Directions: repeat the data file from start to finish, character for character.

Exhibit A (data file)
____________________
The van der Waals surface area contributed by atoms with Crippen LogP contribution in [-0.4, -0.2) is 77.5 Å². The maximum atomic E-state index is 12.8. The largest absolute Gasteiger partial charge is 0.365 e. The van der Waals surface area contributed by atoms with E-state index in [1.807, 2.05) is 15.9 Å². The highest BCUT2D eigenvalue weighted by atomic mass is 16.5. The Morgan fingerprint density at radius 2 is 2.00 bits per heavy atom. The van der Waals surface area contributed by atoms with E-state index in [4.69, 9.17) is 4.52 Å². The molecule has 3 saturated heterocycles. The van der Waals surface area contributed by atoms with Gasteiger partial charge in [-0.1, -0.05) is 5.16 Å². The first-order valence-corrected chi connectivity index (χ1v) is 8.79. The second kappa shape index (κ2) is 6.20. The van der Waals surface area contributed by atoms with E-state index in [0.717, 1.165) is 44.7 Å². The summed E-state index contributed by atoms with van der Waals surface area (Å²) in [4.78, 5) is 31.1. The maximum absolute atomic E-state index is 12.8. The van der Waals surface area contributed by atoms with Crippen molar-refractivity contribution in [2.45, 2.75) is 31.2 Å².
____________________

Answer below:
The van der Waals surface area contributed by atoms with Crippen LogP contribution in [-0.4, -0.2) is 77.5 Å². The maximum atomic E-state index is 12.8. The largest absolute Gasteiger partial charge is 0.365 e. The van der Waals surface area contributed by atoms with E-state index in [1.807, 2.05) is 15.9 Å². The highest BCUT2D eigenvalue weighted by atomic mass is 16.5. The Morgan fingerprint density at radius 2 is 2.00 bits per heavy atom. The van der Waals surface area contributed by atoms with E-state index in [4.69, 9.17) is 4.52 Å². The molecule has 3 saturated heterocycles. The van der Waals surface area contributed by atoms with Gasteiger partial charge in [-0.1, -0.05) is 5.16 Å². The first-order valence-corrected chi connectivity index (χ1v) is 8.79. The second kappa shape index (κ2) is 6.20. The van der Waals surface area contributed by atoms with E-state index in [0.717, 1.165) is 44.7 Å². The summed E-state index contributed by atoms with van der Waals surface area (Å²) in [4.78, 5) is 31.1. The maximum absolute atomic E-state index is 12.8. The van der Waals surface area contributed by atoms with Crippen molar-refractivity contribution in [2.45, 2.75) is 31.2 Å².